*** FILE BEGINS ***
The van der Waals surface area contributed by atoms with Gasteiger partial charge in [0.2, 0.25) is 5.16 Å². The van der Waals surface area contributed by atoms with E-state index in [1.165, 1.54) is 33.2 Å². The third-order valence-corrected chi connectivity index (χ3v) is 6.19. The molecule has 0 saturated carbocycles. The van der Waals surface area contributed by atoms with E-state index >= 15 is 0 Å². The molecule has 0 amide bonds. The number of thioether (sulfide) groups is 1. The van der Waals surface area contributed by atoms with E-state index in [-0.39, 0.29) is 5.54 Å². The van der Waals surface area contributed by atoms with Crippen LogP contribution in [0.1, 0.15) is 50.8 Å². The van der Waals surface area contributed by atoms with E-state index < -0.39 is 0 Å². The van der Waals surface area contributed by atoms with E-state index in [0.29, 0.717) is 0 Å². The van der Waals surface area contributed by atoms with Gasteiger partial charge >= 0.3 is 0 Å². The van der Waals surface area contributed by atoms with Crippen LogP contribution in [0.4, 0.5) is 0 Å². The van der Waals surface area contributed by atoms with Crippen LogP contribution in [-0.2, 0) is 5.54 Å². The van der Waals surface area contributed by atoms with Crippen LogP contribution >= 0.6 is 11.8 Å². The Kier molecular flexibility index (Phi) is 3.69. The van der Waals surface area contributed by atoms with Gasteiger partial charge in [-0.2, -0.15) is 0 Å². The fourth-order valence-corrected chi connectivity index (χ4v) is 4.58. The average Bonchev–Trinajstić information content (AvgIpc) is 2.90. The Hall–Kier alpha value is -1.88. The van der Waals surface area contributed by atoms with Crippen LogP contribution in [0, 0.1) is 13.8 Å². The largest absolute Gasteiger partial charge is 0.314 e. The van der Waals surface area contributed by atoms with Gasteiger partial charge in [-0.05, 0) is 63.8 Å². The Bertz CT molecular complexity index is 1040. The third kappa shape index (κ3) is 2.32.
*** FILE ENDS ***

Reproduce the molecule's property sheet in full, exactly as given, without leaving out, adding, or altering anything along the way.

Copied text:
The van der Waals surface area contributed by atoms with Gasteiger partial charge in [0.2, 0.25) is 5.16 Å². The van der Waals surface area contributed by atoms with E-state index in [1.165, 1.54) is 33.2 Å². The third-order valence-corrected chi connectivity index (χ3v) is 6.19. The molecule has 0 saturated carbocycles. The van der Waals surface area contributed by atoms with E-state index >= 15 is 0 Å². The molecule has 0 amide bonds. The number of thioether (sulfide) groups is 1. The van der Waals surface area contributed by atoms with E-state index in [-0.39, 0.29) is 5.54 Å². The van der Waals surface area contributed by atoms with Crippen LogP contribution in [0.1, 0.15) is 50.8 Å². The van der Waals surface area contributed by atoms with E-state index < -0.39 is 0 Å². The van der Waals surface area contributed by atoms with E-state index in [0.29, 0.717) is 0 Å². The van der Waals surface area contributed by atoms with Gasteiger partial charge >= 0.3 is 0 Å². The van der Waals surface area contributed by atoms with Crippen LogP contribution in [0.4, 0.5) is 0 Å². The van der Waals surface area contributed by atoms with Crippen LogP contribution in [-0.2, 0) is 5.54 Å². The van der Waals surface area contributed by atoms with Crippen LogP contribution >= 0.6 is 11.8 Å². The Kier molecular flexibility index (Phi) is 3.69. The van der Waals surface area contributed by atoms with Gasteiger partial charge in [-0.2, -0.15) is 0 Å². The fourth-order valence-corrected chi connectivity index (χ4v) is 4.58. The average Bonchev–Trinajstić information content (AvgIpc) is 2.90. The Hall–Kier alpha value is -1.88. The van der Waals surface area contributed by atoms with Crippen LogP contribution in [0, 0.1) is 13.8 Å². The largest absolute Gasteiger partial charge is 0.314 e. The van der Waals surface area contributed by atoms with Gasteiger partial charge in [-0.05, 0) is 63.8 Å². The Bertz CT molecular complexity index is 1040. The third kappa shape index (κ3) is 2.32.